Cameron: Legislation to force schools to become academies will be in Queen’s Speech

Legislation to force all state schools in England to become academies will be announced in the Queen’s Speech, David Cameron has confirmed.

The prime minister told MPs in parliament this afternoon that “we are going to have academies for all, and it will be in the Queen’s Speech”.

The announcement on May 18 is expected to include the legal process the government will use to force any schools which don’t convert of their own accord to make the change.

Under the government’s plans, announced by the chancellor George Osborne in his budget last month, all schools will have to become academies by 2022. Those which haven’t either converted or made plans to do so by 2020 will be forced to make the change.

Current legislation only allows the government to force those schools deemed to be coasting or failing to convert, but the new legislation will extend these powers to all schools.

Cameron made the announcement during a grilling by Labour leader Jeremy Corbyn, who called for a u-turn on the proposals, which have been criticised across the political divide.

Education secretary Nicky Morgan also dodged questions about a potential u-turn on Monday after several news outlets reported plans to give councils the power to start multi-academy trusts.

Some observers, including shadow education secretary Lucy Powell, have speculated that the power of compulsion might not feature in the legislation, and could instead be “camouflaged amongst other measures”.

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  1. Bob Johnson

    Academies were introduced by Labour as a school improvement measure. That is not to say that it was a good idea, but it is miles away from the idea that all schools should be ripped away from local authority control and accountability, and into “independent” hands. It needs to be explained how and by whom the use of some £50 Billion pounds of annual recurrent public funding will be assessed, and what measures will be brought into place to ensure that the non municipal propriety of these assessments will be established. The funding arrangements for academy and academy chain operation are far too opaque as things stand. £50 Billion a year is an enormous sum of tax payers money and it needs to be possible for taxpayers to ascertain how it is spent by those running Academies. The public have a right to know that this money is being spent on their childrens’ education and not on BMWs for a new breed of overpaid Academy Principals or so called Chief Executives of Academy Chains. There are also many questions to be asked about how Academies and chains of Academies go about there procurement of goods and services. There is a significant risk that without proper regulation and auditing there will emerge widespread corruption and failure of due diligence in connection with such expenditure.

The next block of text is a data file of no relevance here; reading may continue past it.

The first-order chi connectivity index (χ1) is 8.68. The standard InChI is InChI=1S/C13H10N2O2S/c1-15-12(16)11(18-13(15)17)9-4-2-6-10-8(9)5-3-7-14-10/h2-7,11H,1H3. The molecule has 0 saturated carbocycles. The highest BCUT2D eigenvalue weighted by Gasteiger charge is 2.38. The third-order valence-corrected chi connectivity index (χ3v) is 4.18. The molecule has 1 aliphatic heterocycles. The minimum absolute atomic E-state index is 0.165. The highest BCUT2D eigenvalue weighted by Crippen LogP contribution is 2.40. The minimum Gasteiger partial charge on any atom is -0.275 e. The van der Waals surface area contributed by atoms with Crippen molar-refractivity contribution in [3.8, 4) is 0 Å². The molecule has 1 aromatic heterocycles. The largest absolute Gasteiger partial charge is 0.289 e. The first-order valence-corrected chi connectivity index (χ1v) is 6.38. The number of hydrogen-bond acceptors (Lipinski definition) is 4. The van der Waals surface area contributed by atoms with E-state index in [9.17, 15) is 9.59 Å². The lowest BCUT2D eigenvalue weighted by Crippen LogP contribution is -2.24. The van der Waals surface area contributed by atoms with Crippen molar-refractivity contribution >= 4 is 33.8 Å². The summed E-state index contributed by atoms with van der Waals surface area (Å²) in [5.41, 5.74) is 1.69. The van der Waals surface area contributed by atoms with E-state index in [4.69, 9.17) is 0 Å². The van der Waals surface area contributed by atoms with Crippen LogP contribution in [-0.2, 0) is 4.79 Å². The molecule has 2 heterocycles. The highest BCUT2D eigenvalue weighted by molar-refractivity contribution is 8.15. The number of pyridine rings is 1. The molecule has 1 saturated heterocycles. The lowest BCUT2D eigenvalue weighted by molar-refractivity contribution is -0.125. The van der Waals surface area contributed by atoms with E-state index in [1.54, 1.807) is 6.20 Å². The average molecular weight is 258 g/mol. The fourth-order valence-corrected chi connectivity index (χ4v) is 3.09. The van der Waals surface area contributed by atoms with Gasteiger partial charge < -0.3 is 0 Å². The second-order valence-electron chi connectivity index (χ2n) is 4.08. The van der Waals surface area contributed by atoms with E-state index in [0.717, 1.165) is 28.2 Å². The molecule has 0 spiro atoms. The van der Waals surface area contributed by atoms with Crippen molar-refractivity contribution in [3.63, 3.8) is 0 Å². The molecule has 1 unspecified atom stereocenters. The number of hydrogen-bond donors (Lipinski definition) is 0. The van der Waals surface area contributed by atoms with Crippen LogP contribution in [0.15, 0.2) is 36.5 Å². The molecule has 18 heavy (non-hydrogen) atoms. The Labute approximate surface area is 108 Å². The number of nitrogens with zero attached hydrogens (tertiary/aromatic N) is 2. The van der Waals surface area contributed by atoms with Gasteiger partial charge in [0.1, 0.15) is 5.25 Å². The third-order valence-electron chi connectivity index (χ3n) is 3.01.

Finally in the absence of any significant evidence that Academy conversion of itself raises standards, in spite of all the assertions, if all schools are simply to be called academies there will inevitably be bog standard academies performing less well than others. It will then be necessary to seek a means by which failing academies can be improved.

    • Michael Griffiths

      There is a lot of evidence that increased autonomy and increased accountability raises standards at an international level. This is the point. Our education system has to compete at an international level if we want to stay competitive as a nation. Developing our young people to compete in a digital world where boundaries will become meaningless is crucial. that is why the referendum debate is in many ways meaningless. The problem is we define good or outstanding by Ofsted measures which are national. We have no real concept of world class education in the state sector. If aspire to being a modern internationally competitive economy increased autonomy with intelligent accountability is essential.

      Where the previous writer makes important points is in the area of oversight and proberty. The new levels of autonomy will require much more rigorous and sophisticated non-executive governance. Everyone needs a boss and governance is possibly too weak to challenge CEOs and hold them to account effectively. The procurement problems are unacceptable.

      There was no evidence that the world was round or that electricity was important. Innovation requires calculated risk. Continuous improvement is crucial. The attitude that says if it is not broken don’t fix it is fatal in the modern world. There is another attitude that if it is not broken you have not looked hard enough. In modern organisations something always needs improving or fixing. Let us move on from this being an either/or internal national debate to a debate that Focusses on the necessities of what our children need to contribute to the international world of the future.

  2. So much for ‘evidence based’. We’ve been constantly told from the day Gove arrived at the DfE and beyond his tenure that policies would be founded on evidence. This is untrue. The evidence shows academies as a group are no better than non-academies. The evidence shows academy conversion isn’t the best way to improve schools (the National Audit Office found the opposite). The evidence shows Michael Gove was in favour of running schools for profit and the document he was championing, ‘Blocking the Best’ by Policy Exchange, said turning state schools into ones that were technically ‘independent’ would allow them to outsource to for-profit education providers. Academies, are, of course, technically independent.
    But this evidence is ignored, either deliberately or by politicians who are so blinkered and ignorant they will ignore it.